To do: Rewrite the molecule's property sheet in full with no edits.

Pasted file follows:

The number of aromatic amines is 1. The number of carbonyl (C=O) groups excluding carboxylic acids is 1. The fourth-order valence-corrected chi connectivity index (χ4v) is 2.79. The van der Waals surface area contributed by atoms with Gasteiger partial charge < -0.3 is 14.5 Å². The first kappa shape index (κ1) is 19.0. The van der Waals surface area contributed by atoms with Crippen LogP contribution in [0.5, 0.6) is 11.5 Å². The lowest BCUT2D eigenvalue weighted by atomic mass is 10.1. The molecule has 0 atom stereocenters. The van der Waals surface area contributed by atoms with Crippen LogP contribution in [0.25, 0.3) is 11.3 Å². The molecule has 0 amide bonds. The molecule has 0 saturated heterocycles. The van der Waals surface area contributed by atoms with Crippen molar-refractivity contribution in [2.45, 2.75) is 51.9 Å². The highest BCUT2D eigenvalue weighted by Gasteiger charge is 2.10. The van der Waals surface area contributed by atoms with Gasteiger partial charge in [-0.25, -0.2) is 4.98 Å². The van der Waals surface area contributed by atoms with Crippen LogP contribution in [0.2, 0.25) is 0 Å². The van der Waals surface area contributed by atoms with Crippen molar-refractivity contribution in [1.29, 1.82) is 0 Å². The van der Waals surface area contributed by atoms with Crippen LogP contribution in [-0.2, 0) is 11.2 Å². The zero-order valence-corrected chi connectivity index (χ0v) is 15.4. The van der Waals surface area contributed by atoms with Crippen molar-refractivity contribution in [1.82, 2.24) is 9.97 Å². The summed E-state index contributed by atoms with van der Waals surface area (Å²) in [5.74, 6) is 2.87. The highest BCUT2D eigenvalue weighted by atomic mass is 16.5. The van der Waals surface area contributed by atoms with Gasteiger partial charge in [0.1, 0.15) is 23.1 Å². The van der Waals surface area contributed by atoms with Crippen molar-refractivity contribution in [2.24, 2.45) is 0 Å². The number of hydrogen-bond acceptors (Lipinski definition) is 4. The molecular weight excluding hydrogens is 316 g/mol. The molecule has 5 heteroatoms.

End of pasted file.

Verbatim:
The number of aromatic amines is 1. The number of carbonyl (C=O) groups excluding carboxylic acids is 1. The fourth-order valence-corrected chi connectivity index (χ4v) is 2.79. The van der Waals surface area contributed by atoms with Gasteiger partial charge < -0.3 is 14.5 Å². The first kappa shape index (κ1) is 19.0. The van der Waals surface area contributed by atoms with Crippen LogP contribution in [0.5, 0.6) is 11.5 Å². The lowest BCUT2D eigenvalue weighted by atomic mass is 10.1. The molecule has 0 atom stereocenters. The van der Waals surface area contributed by atoms with Crippen LogP contribution in [0.25, 0.3) is 11.3 Å². The molecule has 0 amide bonds. The molecule has 0 saturated heterocycles. The van der Waals surface area contributed by atoms with Crippen molar-refractivity contribution in [2.45, 2.75) is 51.9 Å². The highest BCUT2D eigenvalue weighted by Gasteiger charge is 2.10. The van der Waals surface area contributed by atoms with Gasteiger partial charge in [-0.25, -0.2) is 4.98 Å². The van der Waals surface area contributed by atoms with Crippen LogP contribution in [0.2, 0.25) is 0 Å². The van der Waals surface area contributed by atoms with Crippen molar-refractivity contribution in [1.29, 1.82) is 0 Å². The van der Waals surface area contributed by atoms with Crippen LogP contribution in [-0.2, 0) is 11.2 Å². The zero-order valence-corrected chi connectivity index (χ0v) is 15.4. The van der Waals surface area contributed by atoms with Crippen molar-refractivity contribution in [1.82, 2.24) is 9.97 Å². The summed E-state index contributed by atoms with van der Waals surface area (Å²) in [5.74, 6) is 2.87. The highest BCUT2D eigenvalue weighted by atomic mass is 16.5. The van der Waals surface area contributed by atoms with Gasteiger partial charge in [0.1, 0.15) is 23.1 Å². The van der Waals surface area contributed by atoms with Crippen molar-refractivity contribution in [2.24, 2.45) is 0 Å². The number of hydrogen-bond acceptors (Lipinski definition) is 4. The molecular weight excluding hydrogens is 316 g/mol. The molecule has 5 heteroatoms.